Cam Newton is finally able to admit what was clear and obvious late last season: He shouldn't have been playing.
Dealing with a shoulder injury that ultimately needed another surgery, it was apparent to most people with functioning eyes that Newton should have been shelved during the Panthers' late-season collapse. The quarterback was obviously hindered and threw more turf darts than accurate passes.
In an interview with Peter King for Football Morning In America, Newton admitted he should probably have been held out, but wanted to prove he was a leader.
"As a quarterback in this league," Newton said, "you're unanimously the leader, right? We needed that game. I felt as if I wanted to give my team everything that I had honestly. Being hurt, being injured ... looking back at it, it probably wasn't the smartest, efficient thing, knowing that I left it all out there on the field. And if you asked me if I'd do it again, I'd do it again. I just know my worth to this team-know how much these guys believe in me and how much I believe in them. If I'm willing to do that, and I know I've seen other guys do the same thing, too."
The Panthers finally shut Newton down for the final two games of the season, but the damage was done, both to Carolina's outlook after collapsing from a 6-2 start and to the QB's shoulder which required another offseason of maintenance.
Newton told King that he knows he'll have to evolve as a player, like every athlete as he ages.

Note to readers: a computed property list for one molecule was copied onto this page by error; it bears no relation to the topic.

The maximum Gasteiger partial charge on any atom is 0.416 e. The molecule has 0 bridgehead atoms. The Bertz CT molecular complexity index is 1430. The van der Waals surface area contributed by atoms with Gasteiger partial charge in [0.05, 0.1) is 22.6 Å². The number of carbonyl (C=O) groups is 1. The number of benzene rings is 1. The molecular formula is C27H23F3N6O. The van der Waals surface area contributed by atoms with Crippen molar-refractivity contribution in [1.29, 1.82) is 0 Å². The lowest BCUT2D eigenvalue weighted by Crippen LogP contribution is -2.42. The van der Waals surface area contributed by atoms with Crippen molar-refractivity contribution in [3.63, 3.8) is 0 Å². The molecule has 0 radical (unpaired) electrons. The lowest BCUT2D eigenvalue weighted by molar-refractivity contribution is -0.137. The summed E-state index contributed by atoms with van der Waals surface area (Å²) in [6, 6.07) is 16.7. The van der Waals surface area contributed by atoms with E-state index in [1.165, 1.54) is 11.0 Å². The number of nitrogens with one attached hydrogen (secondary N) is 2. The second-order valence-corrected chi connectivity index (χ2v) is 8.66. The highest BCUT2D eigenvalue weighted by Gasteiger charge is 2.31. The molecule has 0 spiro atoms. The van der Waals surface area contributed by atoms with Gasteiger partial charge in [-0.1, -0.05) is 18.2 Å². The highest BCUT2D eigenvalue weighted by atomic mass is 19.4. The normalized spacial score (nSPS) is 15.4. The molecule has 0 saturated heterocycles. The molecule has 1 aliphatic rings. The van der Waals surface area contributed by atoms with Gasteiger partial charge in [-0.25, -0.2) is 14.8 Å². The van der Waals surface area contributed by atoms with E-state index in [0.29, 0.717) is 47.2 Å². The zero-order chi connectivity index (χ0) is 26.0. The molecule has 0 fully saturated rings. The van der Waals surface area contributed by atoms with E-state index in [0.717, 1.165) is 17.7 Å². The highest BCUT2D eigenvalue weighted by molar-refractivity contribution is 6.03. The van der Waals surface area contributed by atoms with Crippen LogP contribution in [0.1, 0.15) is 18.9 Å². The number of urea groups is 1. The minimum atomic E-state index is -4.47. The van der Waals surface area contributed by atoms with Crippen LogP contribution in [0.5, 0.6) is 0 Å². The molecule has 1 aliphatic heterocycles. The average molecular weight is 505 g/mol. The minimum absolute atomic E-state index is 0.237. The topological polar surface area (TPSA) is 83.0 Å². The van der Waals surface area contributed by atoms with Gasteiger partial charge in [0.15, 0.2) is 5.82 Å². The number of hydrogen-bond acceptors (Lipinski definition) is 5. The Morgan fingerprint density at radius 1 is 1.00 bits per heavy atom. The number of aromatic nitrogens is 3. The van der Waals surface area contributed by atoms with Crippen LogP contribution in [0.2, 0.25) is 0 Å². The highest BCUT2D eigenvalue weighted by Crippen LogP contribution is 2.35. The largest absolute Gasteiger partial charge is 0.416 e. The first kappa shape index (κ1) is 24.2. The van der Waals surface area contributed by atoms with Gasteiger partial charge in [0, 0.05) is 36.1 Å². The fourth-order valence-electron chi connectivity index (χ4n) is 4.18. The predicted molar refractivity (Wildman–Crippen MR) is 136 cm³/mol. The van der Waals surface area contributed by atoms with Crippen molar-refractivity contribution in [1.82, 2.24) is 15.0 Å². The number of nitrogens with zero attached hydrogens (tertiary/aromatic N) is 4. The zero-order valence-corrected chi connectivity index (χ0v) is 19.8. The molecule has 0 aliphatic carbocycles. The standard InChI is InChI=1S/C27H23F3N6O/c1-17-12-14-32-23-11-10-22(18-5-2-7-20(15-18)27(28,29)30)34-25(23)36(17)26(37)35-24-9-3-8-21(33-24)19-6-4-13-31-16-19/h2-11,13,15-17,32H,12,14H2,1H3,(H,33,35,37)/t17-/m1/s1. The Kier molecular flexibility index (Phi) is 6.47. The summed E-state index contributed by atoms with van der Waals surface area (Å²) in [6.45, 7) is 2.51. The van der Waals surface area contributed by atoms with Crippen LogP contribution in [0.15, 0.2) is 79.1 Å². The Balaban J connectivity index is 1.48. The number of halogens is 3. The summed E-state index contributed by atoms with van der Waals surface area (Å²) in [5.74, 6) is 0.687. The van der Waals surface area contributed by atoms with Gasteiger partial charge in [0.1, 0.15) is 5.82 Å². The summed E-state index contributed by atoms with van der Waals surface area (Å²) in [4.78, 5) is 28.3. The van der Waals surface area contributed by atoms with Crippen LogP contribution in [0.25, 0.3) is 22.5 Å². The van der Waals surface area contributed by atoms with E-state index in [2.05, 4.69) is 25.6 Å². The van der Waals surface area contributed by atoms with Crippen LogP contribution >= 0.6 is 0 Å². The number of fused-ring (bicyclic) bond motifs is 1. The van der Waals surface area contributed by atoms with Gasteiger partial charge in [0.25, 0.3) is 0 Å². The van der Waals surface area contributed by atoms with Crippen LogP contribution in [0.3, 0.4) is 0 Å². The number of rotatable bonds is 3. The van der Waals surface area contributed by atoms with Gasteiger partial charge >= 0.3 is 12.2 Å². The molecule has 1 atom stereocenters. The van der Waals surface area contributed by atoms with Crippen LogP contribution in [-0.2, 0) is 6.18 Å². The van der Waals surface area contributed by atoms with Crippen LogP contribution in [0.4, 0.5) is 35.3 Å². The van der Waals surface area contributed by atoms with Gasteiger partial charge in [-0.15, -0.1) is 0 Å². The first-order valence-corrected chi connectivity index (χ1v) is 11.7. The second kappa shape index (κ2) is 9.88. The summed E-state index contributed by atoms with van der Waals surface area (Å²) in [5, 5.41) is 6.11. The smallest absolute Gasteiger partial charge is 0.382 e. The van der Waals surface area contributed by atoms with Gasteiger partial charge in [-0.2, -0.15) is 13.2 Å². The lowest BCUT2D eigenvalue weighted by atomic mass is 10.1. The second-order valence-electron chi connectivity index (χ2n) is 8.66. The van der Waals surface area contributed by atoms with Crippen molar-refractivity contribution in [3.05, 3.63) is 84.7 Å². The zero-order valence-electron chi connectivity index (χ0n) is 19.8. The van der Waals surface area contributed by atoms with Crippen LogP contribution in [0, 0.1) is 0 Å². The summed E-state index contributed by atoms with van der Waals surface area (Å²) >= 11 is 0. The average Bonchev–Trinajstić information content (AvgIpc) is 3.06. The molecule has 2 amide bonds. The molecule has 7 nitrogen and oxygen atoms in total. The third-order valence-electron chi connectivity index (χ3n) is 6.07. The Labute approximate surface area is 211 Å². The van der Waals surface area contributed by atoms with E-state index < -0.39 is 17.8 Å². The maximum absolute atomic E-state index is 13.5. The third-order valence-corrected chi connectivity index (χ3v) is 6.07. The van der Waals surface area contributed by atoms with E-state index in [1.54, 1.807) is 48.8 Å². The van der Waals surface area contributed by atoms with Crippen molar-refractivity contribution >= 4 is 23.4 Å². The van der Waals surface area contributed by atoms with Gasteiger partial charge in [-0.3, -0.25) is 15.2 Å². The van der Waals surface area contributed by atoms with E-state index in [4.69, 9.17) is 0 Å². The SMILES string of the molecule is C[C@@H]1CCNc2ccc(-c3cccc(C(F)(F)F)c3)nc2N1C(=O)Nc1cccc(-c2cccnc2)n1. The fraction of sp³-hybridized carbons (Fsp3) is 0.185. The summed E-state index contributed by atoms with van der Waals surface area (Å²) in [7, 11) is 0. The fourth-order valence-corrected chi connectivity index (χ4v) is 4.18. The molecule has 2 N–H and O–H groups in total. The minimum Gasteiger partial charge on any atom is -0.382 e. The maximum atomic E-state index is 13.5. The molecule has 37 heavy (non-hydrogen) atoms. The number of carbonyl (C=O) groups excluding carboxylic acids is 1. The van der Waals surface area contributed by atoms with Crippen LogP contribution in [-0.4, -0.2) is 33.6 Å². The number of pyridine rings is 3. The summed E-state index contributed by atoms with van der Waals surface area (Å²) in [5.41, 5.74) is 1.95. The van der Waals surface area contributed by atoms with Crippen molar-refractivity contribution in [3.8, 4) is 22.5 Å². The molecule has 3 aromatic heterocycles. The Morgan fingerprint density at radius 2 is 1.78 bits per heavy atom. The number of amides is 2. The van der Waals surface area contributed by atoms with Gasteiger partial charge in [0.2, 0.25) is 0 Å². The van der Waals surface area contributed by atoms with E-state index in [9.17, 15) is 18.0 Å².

"You can look back at any type of player," Newton said. "You can look back at any type of sport and as a player grows, your game has to change. I remember reading and seeing a lot of clips about Michael Jordan, Kobe Bryant, Brett Favre, even Peyton Manning to a degree. When you get old, you have to change certain things. It kind of keeps you young. I actually look forward to it. I embrace this whole process because it's made me feel like a rookie again. Learning certain things, learning new mechanics, focusing on the little nuances of playing a quarterback position and trying to master it. So at this point in my career, it's not about velocity. It's not about throwing a ball 70 yards. It's about efficient football that's gonna win football games."
Even admitting he must evolve, Newton bristled at the notion that his game will be a completely different quarterback after his latest surgery.
"See," he said, "it's still speculation. You know, at the end of the day, God has possessed me with things that I'm grateful for. ... Now, being older, you kind of look at things different. For me, it's not that I'm limited with certain things, or that I'm not capable of doing certain things, it's just other ways to do it. I'm not saying I'm not gonna run people over. I'm not saying I'm not gonna run the football. I'm not saying I'm not gonna throw the ball down the field. I'm just in a position now where none of that matters but one thing, and that's winning football games. If it requires me to do all those things, I'm willing to do it. And if it doesn't, I'm still fine with that."
With Newton back to making all the throws at the start of Panthers camp, Carolina looks poised to be closer to the offense that started the season on fire than the one that cratered down the stretch. Until Newton plays the entire season without re-tweaking the shoulder injury, however, concerns will persist.